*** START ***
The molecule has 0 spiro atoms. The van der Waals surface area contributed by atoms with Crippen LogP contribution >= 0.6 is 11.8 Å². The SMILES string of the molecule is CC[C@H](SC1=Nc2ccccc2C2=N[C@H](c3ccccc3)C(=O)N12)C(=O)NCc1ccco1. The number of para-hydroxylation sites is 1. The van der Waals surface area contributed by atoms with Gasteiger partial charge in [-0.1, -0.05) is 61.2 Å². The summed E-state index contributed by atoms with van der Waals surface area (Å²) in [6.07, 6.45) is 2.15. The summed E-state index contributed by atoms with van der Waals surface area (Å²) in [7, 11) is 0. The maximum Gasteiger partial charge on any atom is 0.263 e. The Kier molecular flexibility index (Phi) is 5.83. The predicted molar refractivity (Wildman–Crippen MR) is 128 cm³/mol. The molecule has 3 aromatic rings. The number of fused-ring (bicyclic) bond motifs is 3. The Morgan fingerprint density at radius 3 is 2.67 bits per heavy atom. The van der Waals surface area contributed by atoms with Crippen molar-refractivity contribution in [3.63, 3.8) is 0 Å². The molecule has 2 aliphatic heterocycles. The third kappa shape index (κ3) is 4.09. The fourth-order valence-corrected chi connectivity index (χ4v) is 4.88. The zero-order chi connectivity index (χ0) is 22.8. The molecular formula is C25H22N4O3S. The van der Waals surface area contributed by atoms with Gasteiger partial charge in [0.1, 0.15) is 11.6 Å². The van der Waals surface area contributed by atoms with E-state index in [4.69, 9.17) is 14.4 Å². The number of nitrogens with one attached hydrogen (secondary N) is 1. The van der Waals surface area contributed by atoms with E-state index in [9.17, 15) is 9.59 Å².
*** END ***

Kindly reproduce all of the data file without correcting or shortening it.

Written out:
The molecule has 0 spiro atoms. The van der Waals surface area contributed by atoms with Crippen LogP contribution >= 0.6 is 11.8 Å². The SMILES string of the molecule is CC[C@H](SC1=Nc2ccccc2C2=N[C@H](c3ccccc3)C(=O)N12)C(=O)NCc1ccco1. The number of para-hydroxylation sites is 1. The van der Waals surface area contributed by atoms with Gasteiger partial charge in [-0.1, -0.05) is 61.2 Å². The summed E-state index contributed by atoms with van der Waals surface area (Å²) in [6.07, 6.45) is 2.15. The summed E-state index contributed by atoms with van der Waals surface area (Å²) in [7, 11) is 0. The maximum Gasteiger partial charge on any atom is 0.263 e. The Kier molecular flexibility index (Phi) is 5.83. The predicted molar refractivity (Wildman–Crippen MR) is 128 cm³/mol. The molecule has 3 aromatic rings. The number of fused-ring (bicyclic) bond motifs is 3. The Morgan fingerprint density at radius 3 is 2.67 bits per heavy atom. The van der Waals surface area contributed by atoms with Crippen molar-refractivity contribution in [3.63, 3.8) is 0 Å². The molecule has 2 aliphatic heterocycles. The third kappa shape index (κ3) is 4.09. The fourth-order valence-corrected chi connectivity index (χ4v) is 4.88. The zero-order chi connectivity index (χ0) is 22.8. The molecular formula is C25H22N4O3S. The van der Waals surface area contributed by atoms with Gasteiger partial charge in [0.1, 0.15) is 11.6 Å². The van der Waals surface area contributed by atoms with E-state index in [4.69, 9.17) is 14.4 Å². The number of nitrogens with one attached hydrogen (secondary N) is 1. The van der Waals surface area contributed by atoms with E-state index in [9.17, 15) is 9.59 Å².